Hemp protein powder – the plant-based protein superfood?
The trend for healthier and better foods seems to be something that is set to continue.
This can be shown by the rise of the plant-based movement – 200% growth year-on-year in the US alone – and the accompanying explosion of vegan options in supermarkets and restaurants, especially in the West.
With this growth has come the increased interest in alternative food supplements, such as plant-based protein supplements.
So with this focus becoming more widely accepted, it makes sense that people are willing to experiment and try new types of additions to their daily regime, which includes Hemp protein.
What is hemp protein powder?
Hemp powder is the protein from hemp seeds, which are ground into a fine powder and used as a nutritional supplement to help build and repair muscle.
Hemp is a separate variety of plant to its big brother, marijuana and therefore has no measurable levels of tetrahydrocannabinol (THC), meaning you won’t get high from ingesting it, or arrested anywhere!
Essentially, it is the same cannabis plant practically without THC, but with a lot of cannabidiol (CBD) which neutralizes the THC.
Why we should all be considering hemp as part of your supplement regime?
While there are seemingly endless choices when it comes to protein supplements, we think that hemp protein should be top of your list of priorities, for a number of reasons.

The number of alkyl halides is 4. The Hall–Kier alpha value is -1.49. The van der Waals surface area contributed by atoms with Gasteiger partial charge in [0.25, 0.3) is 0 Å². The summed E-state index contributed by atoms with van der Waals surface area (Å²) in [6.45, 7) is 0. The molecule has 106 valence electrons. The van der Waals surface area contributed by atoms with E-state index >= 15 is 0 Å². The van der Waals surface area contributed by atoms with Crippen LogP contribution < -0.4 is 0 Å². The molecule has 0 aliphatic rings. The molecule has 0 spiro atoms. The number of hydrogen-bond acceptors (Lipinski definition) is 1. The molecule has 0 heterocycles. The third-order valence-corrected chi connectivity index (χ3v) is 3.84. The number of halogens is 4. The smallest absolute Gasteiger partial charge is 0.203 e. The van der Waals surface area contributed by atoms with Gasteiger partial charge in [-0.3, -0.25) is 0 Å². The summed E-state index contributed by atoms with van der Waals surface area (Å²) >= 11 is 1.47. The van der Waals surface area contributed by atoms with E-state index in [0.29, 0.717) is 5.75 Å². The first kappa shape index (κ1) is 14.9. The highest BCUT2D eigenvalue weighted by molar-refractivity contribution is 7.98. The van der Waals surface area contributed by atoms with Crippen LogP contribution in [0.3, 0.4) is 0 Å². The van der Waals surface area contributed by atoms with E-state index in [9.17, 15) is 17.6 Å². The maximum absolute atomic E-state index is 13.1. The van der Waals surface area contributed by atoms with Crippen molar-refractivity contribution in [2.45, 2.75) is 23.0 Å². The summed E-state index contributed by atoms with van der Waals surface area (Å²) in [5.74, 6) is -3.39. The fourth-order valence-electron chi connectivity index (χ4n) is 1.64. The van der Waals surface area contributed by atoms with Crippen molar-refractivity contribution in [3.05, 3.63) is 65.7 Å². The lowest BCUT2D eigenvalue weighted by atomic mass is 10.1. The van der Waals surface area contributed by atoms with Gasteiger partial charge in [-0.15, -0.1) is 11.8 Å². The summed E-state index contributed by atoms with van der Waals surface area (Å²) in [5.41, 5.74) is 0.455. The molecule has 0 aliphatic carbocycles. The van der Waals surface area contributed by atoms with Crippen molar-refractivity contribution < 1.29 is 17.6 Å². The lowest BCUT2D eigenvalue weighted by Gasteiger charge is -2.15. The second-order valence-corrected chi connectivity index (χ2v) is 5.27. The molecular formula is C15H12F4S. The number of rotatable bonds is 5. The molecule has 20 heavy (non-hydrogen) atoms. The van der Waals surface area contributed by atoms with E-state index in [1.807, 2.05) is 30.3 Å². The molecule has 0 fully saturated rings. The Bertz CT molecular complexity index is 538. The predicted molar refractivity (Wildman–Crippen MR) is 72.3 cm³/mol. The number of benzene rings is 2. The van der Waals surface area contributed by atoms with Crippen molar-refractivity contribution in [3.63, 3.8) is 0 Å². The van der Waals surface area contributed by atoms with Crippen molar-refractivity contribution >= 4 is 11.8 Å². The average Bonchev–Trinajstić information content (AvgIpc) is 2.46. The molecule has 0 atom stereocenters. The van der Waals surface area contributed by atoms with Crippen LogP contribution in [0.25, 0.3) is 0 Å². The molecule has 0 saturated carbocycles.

- Hemp’s fantastic amino acid profile
Not only does hemp contain around 25% protein, but it is also complete. This means that is contains all nine of the essential amino acids (the one that the body must get from food).
And while some studies have shown that the levels of Lysine are lower than pea or soy protein, hemp more than makes up for this with the multitude of other health benefits that we’ll now go into.
- Easy to digest
It’s great to have all the essential amino acids in your post-workout shake, but if the body is unable to digest them properly, it’s also a little pointless.
One of the main health claims for hemp protein is that it’s up to 98% digestible.